To identify factors associated with HCV seroconversion, persistently seronegative subjects were frequency matched for the duration of follow-up with subjects who had seroincident HCV infection. These 2 groups were compared by means of univariate techniques, as described above. Factors independently correlated with seroconversion to anti-HCV antibody positive status were assessed by Cox proportional hazards modelling. Variables measuring exposures or behaviour in the 6 months before a newly positive test result for HCV (and that were significant at the 5% level in univariate analyses) were entered into the multivariate models. All possible 2-way interactions were evaluated in the final model.


As of Nov. 30, 1999, 1345 subjects had been recruited into the study cohort. The prevalence of anti-HCV antibodies at enrolment was 81.6% (95% CI 79.6% to 83.6%). HCV-seropositive IDUs were older than HCV-seronegative participants (median age 35 v. 25 years). IDUs who had been incarcerated, who reported 20 or more sexual partners in their lifetime or who were HIV positive were significantly more likely to be HCV seropositive (Table 1). HCV-seropositive subjects reported injecting for a median of 14 years, whereas seronegative subjects had been injecting for a median of only 3 years. Female IDUs who had been paid for sex had significantly higher rates of HCV infection at enrolment than those who had not been paid for sex. Similarly, IDUs who had borrowed or lent used syringes, who had attended needle exchange programs, who had been enrolled in a methadone maintenance program or who had accessed some other form of addiction therapy had significantly higher rates of HCV infection at enrolment.

Table thumbnail
Table 1

Sixty-two HCV seroconversions were documented among the 155 subjects who were initially HCV seronegative and who returned for follow-up visits. The mean interval to follow-up was 16.1 months, and the overall incidence density rate was 29.1 per 100 person-years (95% CI 22.3 to 37.3). The incidence of HIV infection was high at the beginning of the study (19.4 per 100 person-years) but declined to between 2 and 5 per 100 person-years after the first 2 semesters of the study (Fig. 1). The incidence of HCV was also highest during the earlier follow-up periods, yet it remained above 16 per 100 person-years for the duration of the study (Fig. 1).

figure 14FF1
Fig. 1: Incidence density rate (and 95% confidence interval) for hepatitis C virus and HIV over 3 years of the Vancouver Injection Drug User Study.

On univariate analysis, HCV seroconversion occurred more frequently among females than among males (53% v. 34%, p = 0.03, Table 2) and among Aboriginals and white people than among those with other ethnic backgrounds (58%, 43% and 26% respectively, p = 0.02). Subjects who participated in the sex trade, borrowed or lent syringes, attended needle exchange programs frequently, injected cocaine or “speedballs” (a combination of cocaine and heroin), or accessed some form of addiction therapy (all within the previous 6 months) were significantly more likely to experience HCV seroconversion, as were those who injected frequently (at least once daily). HIV seroconversion was marginally higher among those who experienced HCV seroconversion.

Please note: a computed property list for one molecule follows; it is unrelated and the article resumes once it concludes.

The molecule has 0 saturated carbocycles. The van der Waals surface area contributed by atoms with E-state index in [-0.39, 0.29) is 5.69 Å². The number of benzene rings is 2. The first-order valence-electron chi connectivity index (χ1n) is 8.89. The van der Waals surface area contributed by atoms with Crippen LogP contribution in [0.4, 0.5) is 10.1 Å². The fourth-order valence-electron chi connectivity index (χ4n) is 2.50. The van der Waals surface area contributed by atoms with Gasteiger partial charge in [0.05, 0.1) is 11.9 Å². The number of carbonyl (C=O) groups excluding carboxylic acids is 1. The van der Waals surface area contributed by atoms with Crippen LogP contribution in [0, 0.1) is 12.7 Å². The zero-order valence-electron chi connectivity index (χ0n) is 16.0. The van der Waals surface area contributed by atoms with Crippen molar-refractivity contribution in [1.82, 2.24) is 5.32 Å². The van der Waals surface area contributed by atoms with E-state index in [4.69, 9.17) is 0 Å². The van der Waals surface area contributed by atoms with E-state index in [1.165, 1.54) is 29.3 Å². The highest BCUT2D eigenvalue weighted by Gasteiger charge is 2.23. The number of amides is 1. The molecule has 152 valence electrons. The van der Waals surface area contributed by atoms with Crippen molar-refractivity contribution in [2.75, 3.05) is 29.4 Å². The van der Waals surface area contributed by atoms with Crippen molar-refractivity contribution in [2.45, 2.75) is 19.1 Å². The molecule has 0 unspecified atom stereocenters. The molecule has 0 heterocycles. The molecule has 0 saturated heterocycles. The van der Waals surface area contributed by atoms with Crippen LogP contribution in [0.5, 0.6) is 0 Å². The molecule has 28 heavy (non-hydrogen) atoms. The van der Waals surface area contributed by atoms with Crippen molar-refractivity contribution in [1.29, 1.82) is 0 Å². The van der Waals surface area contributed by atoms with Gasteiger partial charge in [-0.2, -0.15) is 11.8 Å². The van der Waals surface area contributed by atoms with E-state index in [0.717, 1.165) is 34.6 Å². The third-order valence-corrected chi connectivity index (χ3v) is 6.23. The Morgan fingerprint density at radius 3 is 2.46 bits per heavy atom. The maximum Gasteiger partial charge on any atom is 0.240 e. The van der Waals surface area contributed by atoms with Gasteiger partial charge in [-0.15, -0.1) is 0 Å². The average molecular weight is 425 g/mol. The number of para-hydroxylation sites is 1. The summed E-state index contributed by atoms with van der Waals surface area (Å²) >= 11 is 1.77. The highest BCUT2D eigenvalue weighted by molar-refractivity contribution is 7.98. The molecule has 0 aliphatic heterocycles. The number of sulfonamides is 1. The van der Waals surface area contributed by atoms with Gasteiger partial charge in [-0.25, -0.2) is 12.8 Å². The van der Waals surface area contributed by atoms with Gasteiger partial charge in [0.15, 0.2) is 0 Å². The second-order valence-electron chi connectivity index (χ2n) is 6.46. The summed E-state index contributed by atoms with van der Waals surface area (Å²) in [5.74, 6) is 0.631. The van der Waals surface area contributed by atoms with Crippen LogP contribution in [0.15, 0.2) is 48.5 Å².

Table thumbnail
Table 2

Independent predictors of HCV seroconversion, according to the Cox proportional hazards model, were female sex, injection of cocaine alone or as a component of speedballs, frequent injection and frequent attendance at a needle exchange program (Table 3). Interaction terms did not remain significant when entered in models containing these variables, and sex-specific modelling did not significantly affect the variables associated with HCV seroconversion.

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Table 3


We documented a sustained high incidence of HCV among IDUs and found that seroincident infection was independently associated with female sex, cocaine use, frequent injection and frequent attendance at a needle exchange program.

The relation between HIV and HCV seropositivity among IDUs is not always consistent, but it has been hypothesized that positive associations are likely where the prevalence of both pathogens is high.25 This dual high-prevalence condition is satisfied in the VIDUS cohort, in which there was a clear association between prevalences of HIV and HCV infection at baseline. However, the study documents interesting comparative trends in the rates of HIV and HCV seroincidence among IDUs. Although HIV incidence was high at study inception, it subsequently declined, as had been predicted through mathematical modelling.26 In contrast, despite a prevalence of 81.6% at baseline, HCV incidence remained above 16 per 100 person-years over the 3-year period of observation. High rates of incidence for HCV are well documented among young and new IDUs,15,27 such that 80% become infected within 4 years of initiating injection drug use.28

High rates of HCV transmission are explained by a combination of high risk of infection for each syringe- sharing contact and high infectivity throughout much of the natural history of an infection (and consequent high prevalence among syringe lenders), as well as the frequency of syringe-sharing contacts in a given community.29 The infection rate following needlestick exposure to HCV appears to be at least an order of magnitude greater than that following similar exposure to HIV.30